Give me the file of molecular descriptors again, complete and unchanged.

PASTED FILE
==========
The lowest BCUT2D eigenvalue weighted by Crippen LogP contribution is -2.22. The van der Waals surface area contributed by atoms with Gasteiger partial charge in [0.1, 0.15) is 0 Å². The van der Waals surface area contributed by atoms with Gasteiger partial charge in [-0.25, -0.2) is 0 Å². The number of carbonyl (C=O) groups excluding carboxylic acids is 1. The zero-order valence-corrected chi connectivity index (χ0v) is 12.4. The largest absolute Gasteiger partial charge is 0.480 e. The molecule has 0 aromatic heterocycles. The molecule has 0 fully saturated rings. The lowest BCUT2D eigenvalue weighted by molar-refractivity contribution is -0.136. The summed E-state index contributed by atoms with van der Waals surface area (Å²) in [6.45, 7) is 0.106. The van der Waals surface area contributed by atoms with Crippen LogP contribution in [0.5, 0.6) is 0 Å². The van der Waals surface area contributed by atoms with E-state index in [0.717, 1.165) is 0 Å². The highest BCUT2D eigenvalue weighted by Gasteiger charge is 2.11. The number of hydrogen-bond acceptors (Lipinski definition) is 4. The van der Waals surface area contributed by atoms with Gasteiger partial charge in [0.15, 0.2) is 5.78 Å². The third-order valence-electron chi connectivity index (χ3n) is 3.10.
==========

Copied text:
The lowest BCUT2D eigenvalue weighted by Crippen LogP contribution is -2.22. The van der Waals surface area contributed by atoms with Gasteiger partial charge in [0.1, 0.15) is 0 Å². The van der Waals surface area contributed by atoms with Gasteiger partial charge in [-0.25, -0.2) is 0 Å². The number of carbonyl (C=O) groups excluding carboxylic acids is 1. The zero-order valence-corrected chi connectivity index (χ0v) is 12.4. The largest absolute Gasteiger partial charge is 0.480 e. The molecule has 0 aromatic heterocycles. The molecule has 0 fully saturated rings. The lowest BCUT2D eigenvalue weighted by molar-refractivity contribution is -0.136. The summed E-state index contributed by atoms with van der Waals surface area (Å²) in [6.45, 7) is 0.106. The van der Waals surface area contributed by atoms with Crippen LogP contribution in [0.5, 0.6) is 0 Å². The van der Waals surface area contributed by atoms with E-state index in [0.717, 1.165) is 0 Å². The highest BCUT2D eigenvalue weighted by Gasteiger charge is 2.11. The number of hydrogen-bond acceptors (Lipinski definition) is 4. The van der Waals surface area contributed by atoms with Gasteiger partial charge in [0.15, 0.2) is 5.78 Å². The third-order valence-electron chi connectivity index (χ3n) is 3.10.